Sales in this segment are piping hot as consumers remain hungry for freshly made menu items across all
The bakery café segment is so hot it seems like everyone is trying to get a slice of the action. With Starbucks joining forces with San Francisco bakery café La Boulange, Caribou Coffee’s cobranding agreement with Bruegger’s Bagels, and frozen yogurt chain Red Mango testing the addition of sandwiches and salads, the competitive landscape continues to grow.
“Everyone is trying to compete in fast casual because that’s the segment they’re losing share to,” says Bonnie Riggs, restaurant industry analyst with The NPD Group, a Port Washington, N.Y.-based market research firm.
Consumers made 726 million visits to U.S. bakery café-type establishments in 2013, and this segment’s revenues grew 6 percent last year, according to NPD. The fast-casual segment, of which bakery cafés are a part, now comprises 6.6 percent of the fast-food category. While overall revenues for the quick-service/fast-food segment remain flat, fast casual continues to grow between 7 percent and 8 percent annually. This is significant, considering that, at the beginning of this decade, fast casual comprised only 1 percent of the total restaurant industry, according to NPD.
“Bakery cafés and fast-casual dining chains continue to do very well, posting great numbers for a slow market,” Riggs says. “Consumers are trading up from fast food and trading down from full-service dining.”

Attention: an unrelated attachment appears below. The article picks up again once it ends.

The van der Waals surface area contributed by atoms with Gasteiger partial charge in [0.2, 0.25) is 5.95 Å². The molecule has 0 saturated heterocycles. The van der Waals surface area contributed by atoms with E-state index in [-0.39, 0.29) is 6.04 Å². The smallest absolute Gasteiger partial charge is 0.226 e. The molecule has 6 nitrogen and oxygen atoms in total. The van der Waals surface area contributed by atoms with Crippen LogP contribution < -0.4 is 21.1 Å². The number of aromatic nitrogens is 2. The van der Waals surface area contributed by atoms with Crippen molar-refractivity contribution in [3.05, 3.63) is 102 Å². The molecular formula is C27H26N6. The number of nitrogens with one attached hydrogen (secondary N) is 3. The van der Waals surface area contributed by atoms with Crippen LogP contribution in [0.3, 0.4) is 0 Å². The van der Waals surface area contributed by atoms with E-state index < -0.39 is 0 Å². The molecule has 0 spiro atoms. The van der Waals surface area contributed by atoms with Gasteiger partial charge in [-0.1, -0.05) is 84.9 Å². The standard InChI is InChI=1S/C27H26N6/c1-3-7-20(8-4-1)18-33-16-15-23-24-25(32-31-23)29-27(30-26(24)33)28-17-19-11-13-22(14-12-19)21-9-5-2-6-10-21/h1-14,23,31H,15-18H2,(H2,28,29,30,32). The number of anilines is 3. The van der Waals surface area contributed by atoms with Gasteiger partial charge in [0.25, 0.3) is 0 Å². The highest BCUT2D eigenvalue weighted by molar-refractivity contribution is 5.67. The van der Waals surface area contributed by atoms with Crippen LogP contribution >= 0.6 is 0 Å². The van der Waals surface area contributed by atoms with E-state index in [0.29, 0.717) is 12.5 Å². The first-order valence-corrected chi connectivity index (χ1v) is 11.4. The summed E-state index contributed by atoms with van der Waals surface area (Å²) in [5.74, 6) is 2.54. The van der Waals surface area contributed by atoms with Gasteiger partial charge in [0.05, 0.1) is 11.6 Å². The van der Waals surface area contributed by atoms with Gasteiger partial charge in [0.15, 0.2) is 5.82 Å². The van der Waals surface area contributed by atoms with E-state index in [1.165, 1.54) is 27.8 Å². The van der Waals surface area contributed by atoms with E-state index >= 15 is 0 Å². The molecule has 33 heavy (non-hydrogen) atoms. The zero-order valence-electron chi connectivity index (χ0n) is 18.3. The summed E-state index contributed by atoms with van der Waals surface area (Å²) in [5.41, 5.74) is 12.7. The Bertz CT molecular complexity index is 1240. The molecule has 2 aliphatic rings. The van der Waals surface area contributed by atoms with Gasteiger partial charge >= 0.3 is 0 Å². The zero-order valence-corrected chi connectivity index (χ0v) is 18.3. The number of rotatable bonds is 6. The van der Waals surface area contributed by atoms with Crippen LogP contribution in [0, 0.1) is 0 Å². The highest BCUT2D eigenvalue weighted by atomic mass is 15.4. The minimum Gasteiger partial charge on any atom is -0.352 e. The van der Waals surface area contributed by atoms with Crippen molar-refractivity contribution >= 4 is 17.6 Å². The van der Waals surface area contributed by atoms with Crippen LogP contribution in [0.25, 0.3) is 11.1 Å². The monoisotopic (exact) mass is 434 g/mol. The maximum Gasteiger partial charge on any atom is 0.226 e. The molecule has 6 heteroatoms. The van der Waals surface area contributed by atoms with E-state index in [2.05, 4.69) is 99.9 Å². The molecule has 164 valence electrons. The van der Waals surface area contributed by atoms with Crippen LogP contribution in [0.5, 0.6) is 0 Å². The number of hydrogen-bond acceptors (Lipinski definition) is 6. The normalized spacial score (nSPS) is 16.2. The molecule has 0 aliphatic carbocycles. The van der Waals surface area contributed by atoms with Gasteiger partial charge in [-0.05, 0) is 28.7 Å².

The segment benefits from an increasing number of chains that meet consumers’ desire for fresh, quality food at reasonable prices. Bakery cafés also have been thriving due to menus that include many options consumers perceive to be healthier. “These restaurants are innovative and creative, with food prepared fresh in front of customers,” Riggs says.
Bakery cafés also appeal to a wide demographic. These restaurants are popular with baby boomers, currently the heaviest users of restaurants, in addition to millennials, who have cut back significantly on restaurant visits, says Riggs. Although bakery cafés don’t target families in the way fast-food chains do, that customer segment represents a future expansion opportunity.
While fast-food outlets have a leg up on bakery cafés due to the convenience of drive-thrus, this may not be a point of differentiation in the future. “Bakery café chains are beginning to target missing customers who want to get in and out quickly,” Riggs says. “Panera has added drive-thru service at some of its outlets, recognizing the opportunity to meet these needs.”
Bakery cafés are forecasted to grow at double-digit rates until at least 2022, according to NPD’s data. In contrast, NPD projects the industry as a whole will grow less than a half percent annually. “Fast casual and bakery cafés are where the opportunity is,” Riggs says.